Luke spent 17 years in commercial legal practice as an environmental law specialist advising corporations and governmental bodies on liabilities for land decontamination and the regulation of waste and industrial pollution. He joined SHU in 2007 and since 2011 he has been course leader for the BSc (Hons) Real Estate course. Luke teaches built environment law across the department’s courses, and has developed a related research output focusing upon the point at which ideas, materialities and practices intersect in the use and management of the built environment, with particular emphasis upon modern ruins. Luke attained his Master of Research (MRes) in Sociology, Planning & Policy in 2010 with Distinction and his PhD in 2015. In 2016 he was appointed Reader in recognition of his research achievements.
Luke’s areas of research interest have been shaped by both his experience as a lawyer advising clients on the risks of owning and manging derelict industrial and military sites, and also by the need to train the next generation of property professionals about the challenges that they will face managing under-used sites.
Since 2008 Luke has published over twenty peer reviewed articles, a book and two commissioned research projects. His work has been published in a number academic journals, including Environment and Planning D: Society and Space (twice); Geoforum; Culture & Organisation; Gender, Place & Culture; the Journal of Planning History and the International Journal of Law in the Built Environment (twice). He has a popular blog covering his areas of research interest.
Luke is a regular conference speaker and has convened four themed sessions at the Royal Geographical Society’s Annual Conference (2013 & 2014 on Legal Geography and 2014 & 2017 on Bunkers).
Luke is convenor of Sheffield Hallam University's Space & Place Group which since 2012 has drawn together academics from across the institution (and beyond) to discuss cross-disciplinary research into the nature of places and their uses. The group's recent events have ranged variously across approaches to organisational analysis of place, researching soundscapes, the politics of place and the interplay of statistics and the arts in characterisations of seaside towns.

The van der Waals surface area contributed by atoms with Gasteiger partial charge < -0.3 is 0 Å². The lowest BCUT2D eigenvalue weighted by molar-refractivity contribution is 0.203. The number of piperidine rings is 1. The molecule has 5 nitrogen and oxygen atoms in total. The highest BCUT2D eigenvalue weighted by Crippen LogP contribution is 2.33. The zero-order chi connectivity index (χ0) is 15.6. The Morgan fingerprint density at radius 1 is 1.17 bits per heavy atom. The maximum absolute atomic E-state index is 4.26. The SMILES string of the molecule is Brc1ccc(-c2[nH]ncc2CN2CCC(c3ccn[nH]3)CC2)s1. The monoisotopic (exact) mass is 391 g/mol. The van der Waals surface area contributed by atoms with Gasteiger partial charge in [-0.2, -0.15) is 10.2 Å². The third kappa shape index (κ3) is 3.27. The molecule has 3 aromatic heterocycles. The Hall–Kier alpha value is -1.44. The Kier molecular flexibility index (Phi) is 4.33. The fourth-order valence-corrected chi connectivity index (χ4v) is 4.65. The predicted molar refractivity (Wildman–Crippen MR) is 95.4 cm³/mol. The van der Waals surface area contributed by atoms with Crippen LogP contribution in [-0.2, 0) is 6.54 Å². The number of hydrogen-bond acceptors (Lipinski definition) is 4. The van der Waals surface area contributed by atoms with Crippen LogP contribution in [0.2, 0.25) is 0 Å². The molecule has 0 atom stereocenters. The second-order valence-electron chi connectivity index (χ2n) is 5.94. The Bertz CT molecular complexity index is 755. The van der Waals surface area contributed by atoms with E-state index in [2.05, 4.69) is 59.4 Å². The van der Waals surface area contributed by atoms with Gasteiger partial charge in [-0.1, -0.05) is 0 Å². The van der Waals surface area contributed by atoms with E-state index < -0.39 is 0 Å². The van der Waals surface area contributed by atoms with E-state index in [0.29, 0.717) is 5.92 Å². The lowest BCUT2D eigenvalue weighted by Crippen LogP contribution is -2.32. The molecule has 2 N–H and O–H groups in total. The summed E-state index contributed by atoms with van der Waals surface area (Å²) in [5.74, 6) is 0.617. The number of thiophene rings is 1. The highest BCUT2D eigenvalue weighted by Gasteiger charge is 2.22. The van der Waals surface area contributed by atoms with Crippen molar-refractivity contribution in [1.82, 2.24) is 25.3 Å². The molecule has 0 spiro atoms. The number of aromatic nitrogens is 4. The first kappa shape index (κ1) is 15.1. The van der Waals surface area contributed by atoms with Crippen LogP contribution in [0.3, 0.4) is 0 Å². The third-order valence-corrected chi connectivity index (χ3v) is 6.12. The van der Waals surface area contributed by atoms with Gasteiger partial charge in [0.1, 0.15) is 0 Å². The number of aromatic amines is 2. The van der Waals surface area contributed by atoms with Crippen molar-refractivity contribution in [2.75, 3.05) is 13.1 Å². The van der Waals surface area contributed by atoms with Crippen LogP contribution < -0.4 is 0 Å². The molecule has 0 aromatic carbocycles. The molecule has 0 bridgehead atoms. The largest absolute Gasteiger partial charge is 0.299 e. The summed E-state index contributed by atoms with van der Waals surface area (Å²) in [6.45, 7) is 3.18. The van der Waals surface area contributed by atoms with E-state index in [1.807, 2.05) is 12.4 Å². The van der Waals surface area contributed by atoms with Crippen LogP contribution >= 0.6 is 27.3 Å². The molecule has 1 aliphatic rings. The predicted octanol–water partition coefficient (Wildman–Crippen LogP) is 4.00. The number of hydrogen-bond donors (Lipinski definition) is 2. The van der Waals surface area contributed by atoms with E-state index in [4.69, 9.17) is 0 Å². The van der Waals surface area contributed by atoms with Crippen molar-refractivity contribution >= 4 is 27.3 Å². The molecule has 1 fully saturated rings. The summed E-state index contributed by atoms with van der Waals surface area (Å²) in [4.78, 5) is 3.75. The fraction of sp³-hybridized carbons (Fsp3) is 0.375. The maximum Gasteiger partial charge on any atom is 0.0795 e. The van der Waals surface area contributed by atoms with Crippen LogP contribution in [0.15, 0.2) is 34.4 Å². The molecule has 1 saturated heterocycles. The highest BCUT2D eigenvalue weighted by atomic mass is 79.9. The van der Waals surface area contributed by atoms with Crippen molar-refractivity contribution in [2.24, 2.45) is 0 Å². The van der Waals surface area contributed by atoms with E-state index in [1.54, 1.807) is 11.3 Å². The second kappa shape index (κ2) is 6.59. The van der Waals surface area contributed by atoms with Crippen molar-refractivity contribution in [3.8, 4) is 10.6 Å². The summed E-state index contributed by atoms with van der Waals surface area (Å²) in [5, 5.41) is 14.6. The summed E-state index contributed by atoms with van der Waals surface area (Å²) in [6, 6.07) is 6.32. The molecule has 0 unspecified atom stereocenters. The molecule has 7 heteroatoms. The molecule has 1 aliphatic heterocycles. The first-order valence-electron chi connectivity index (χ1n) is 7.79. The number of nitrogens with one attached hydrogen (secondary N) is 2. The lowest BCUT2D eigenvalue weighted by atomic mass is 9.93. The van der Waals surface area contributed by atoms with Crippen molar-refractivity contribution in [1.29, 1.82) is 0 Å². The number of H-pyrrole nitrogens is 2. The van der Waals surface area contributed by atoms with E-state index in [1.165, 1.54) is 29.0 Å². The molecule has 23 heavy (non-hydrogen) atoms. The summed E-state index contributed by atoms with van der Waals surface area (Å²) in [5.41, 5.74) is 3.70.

Specialist areas of interest
Luke’s specialist areas of interest are:
Legal Geography - Luke has collaborated with Professor Antonia Layard at the University of Bristol on a number of initiatives to raise the profile of Legal Geography (LG) in the UK, including: convening LG sessions at the RGS conferences in 2013 and 2014; jointly editing an LG themed issue of the International Journal of Law in the Built Environment in 2015; co-authoring a synoptic review of the LG field for Geography Compass (2015) and convening a follow-on international workshop at the University of Bristol in 2017.
Engagements with modern ruins - Luke’s research work investigates both those who own, and also those who enthusiastically seek to access, mundane, abandoned and/or derelict sites. Luke’s studies to date have variously examined metal theft, landowner’s perceptions of recreational trespassers, the methods and motivations of bunker hunters, the contested lives of abandoned quarries and art-led approaches to urban regeneration. In each case Luke’s focus is upon the meaning-making strategies of the actors, and how they interact with cultural tropes, local practices and site-specific materialities.
Bunkers – Luke’s studies of engagements with modern ruins have focussed in particular upon the fate of Cold War era military bunkers, an awkward real estate class that has no obvious re-use potential or value. In a variety of studies, and using a variety of perspectives, Luke has studied how these abandoned structures have been both repurposed and given new meaning and value. In addition to his own publications on this theme, Luke has edited a published collection of 14 essays written by an international and interdisciplinary array of academic commentators looking at the fate of these remnant structures around the world. The resulting book, In the Ruins of the Cold War Bunker: Affect, Materiality and Meaning Making (London & New York: Rowman & Littlefield International), was published in June 2017.